25 November 2017
WITH this Budget the OBR moved from its intended status as an independent ‘watchdog’ providing uncontroversial forecasts of the public finances, into the spotlight as the purveyor of a forecast widely regarded as biased downwards in a serious way for a serious period, the next five years; so scuppering the well-meaning hopes of Philip Hammond to provide an upbeat Budget.
It has told all and sundry that this was forced on it by the behaviour of productivity growth underperformance.
However I have my doubts about this in the first place. The OBR’s macroeconomic model barely mentions productivity.
Yes, there are unit costs where it enters to help determine prices and there is an assumed ‘trend output’ where it presumably enters indirectly into the judgement about what this should be.
But there is a weak connection between trend output and the economy in their model because there is a particularly weak relation between ‘excess demand’ and inflation. This relation only operates via wages inflation.
It is weak anyway and at the present time is of course hardly operating and so may well have been overridden by the OBR forecasters; this also means that unit labour costs have been weak in contributing to inflation.
So trend output and productivity seem to have had no effect on inflation which is the only way they have an effect in the OBR model.
So how does the OBR model determine output? From demand!
In fact this model dates back to 1970 and is the same old Keynesian model that I also worked with in the Treasury a few years later!
Some may be familiar with the Item Club forecasts which use a variant of this model.
The Keynesian set-up is popular with forecasters because they can build up their view of the demand side of the economy-consumption and investment spending, exports, and government spending and then add them up to get output growth.
Supply is determined by demand. Forget expectations of inflation or the exchange rate. All such things are determined implicitly by the past.
This sort of ‘Old Keynesian’ model may be convenient but it is most unlikely to match the behaviour of the economy, not to speak of its deep violation of modern theory.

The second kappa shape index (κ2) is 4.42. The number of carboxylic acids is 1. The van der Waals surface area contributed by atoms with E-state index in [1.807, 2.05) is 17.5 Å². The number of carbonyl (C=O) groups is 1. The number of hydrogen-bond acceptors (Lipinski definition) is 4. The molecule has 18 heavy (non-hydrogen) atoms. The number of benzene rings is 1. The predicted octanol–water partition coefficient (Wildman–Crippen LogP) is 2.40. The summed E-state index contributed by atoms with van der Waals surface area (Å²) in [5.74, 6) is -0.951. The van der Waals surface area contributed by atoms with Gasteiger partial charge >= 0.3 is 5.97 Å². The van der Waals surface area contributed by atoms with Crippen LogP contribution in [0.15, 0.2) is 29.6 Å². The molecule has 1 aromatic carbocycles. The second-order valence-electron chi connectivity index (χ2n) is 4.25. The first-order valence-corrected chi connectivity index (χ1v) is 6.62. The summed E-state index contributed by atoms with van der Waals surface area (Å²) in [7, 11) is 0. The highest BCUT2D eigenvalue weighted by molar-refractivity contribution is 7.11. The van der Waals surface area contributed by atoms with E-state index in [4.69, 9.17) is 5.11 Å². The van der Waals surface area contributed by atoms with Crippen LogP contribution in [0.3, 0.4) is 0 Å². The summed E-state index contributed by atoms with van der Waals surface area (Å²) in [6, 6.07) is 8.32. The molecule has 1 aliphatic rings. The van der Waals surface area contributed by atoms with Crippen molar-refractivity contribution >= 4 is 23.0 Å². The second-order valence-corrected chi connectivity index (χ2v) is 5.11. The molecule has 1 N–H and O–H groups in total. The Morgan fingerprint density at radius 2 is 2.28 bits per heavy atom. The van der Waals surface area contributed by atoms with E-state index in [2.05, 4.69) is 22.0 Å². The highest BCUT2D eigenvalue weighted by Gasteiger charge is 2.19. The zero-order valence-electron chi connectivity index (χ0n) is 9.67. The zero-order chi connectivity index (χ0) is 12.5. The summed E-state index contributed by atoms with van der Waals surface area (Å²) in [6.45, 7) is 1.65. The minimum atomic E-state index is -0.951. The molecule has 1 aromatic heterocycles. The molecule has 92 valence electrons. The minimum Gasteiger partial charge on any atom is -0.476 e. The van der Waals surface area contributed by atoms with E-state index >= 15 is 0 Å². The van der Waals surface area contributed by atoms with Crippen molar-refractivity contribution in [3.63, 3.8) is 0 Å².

But leave that on one side: the point here is that the OBR has used its assumptions about demand to create a forecast of output, which has nothing at all to do with productivity.
These demand assumptions seem to be heavily influenced by the Treasury’s own views of Brexit: that it is damaging to consumption, investment and exports; and that government spending must be held back also to prevent more damage to the public finances. All of this is a recipe for dismal growth.
The OBR says it has been ‘neutral’ in its view of Brexit, by which it seems to mean that it has reduced export forecast growth but also reduced import forecast growth by a similar amount due to Brexit; so the two offset each other in their effect on demand for UK output.
But this is disingenuous because in these models exports are a ‘driver’ of demand from the outside while imports respond to demand inside the economy.
As a result their export assumption due to Brexit is lowering output growth and in so doing also lowering import growth: not ‘neutral’ at all!
But suppose we take the OBR’s story about productivity at face value. It is a flimsy thing to use for a forecast u-turn like this.
Productivity responds strongly to the economy as you can easily see from any ONS chart.
In recessions it plunges because output falls faster than firms lay off workers. It did so particularly badly in the financial crisis recession.
Firms hang on to a lot of workers even when output falls because workers these days are like capital: they are often hard to find again and their knowledge is vital to the firm.
Then also in recessions in a flexible wage economy like ours they become a lot cheaper to hire because they want to keep jobs and to be hired where they don’t have jobs.
In the recovery jobs rise as fast or even faster than output because of this.
But at a certain point the labour market gets tight and firms have to use their workers more intensively, just like they raise their utilisation of capital as demand rises.
For this reason even measuring ‘underlying productivity’ in manufacturing is hard because you have to allow for this variable utilisation.
Then on top of this factor is our total inability to measure quality of services, now 80% of our economy; and you realise we know next to nothing about true productivity.
The ONS is bravely trying to measure ‘hedonic’ prices of key goods like computers and mobile phones; it has an institute to measure public services quality which so far is in the discussion phase.
And nothing at all for the other 60% of GDP in the private services sector where it is likely productivity has soared .
Even on our current poor measures productivity seems to have risen sharply in the third quarter, as employment among 16-64 year olds fell 0.1% while the ONS first estimate for output growth looks like being 0.4%.
This 0.5% rise in productivity in the third quarter is an annualised 2% growth rate!
We may well be on the verge of seeing a shortage of labour developing that will force firms to use their labour stock more intensively.
It is darkest before the dawn. How ironic if the OBR has shot us, the Chancellor, and itself in the foot just when the cavalry was coming over the hill!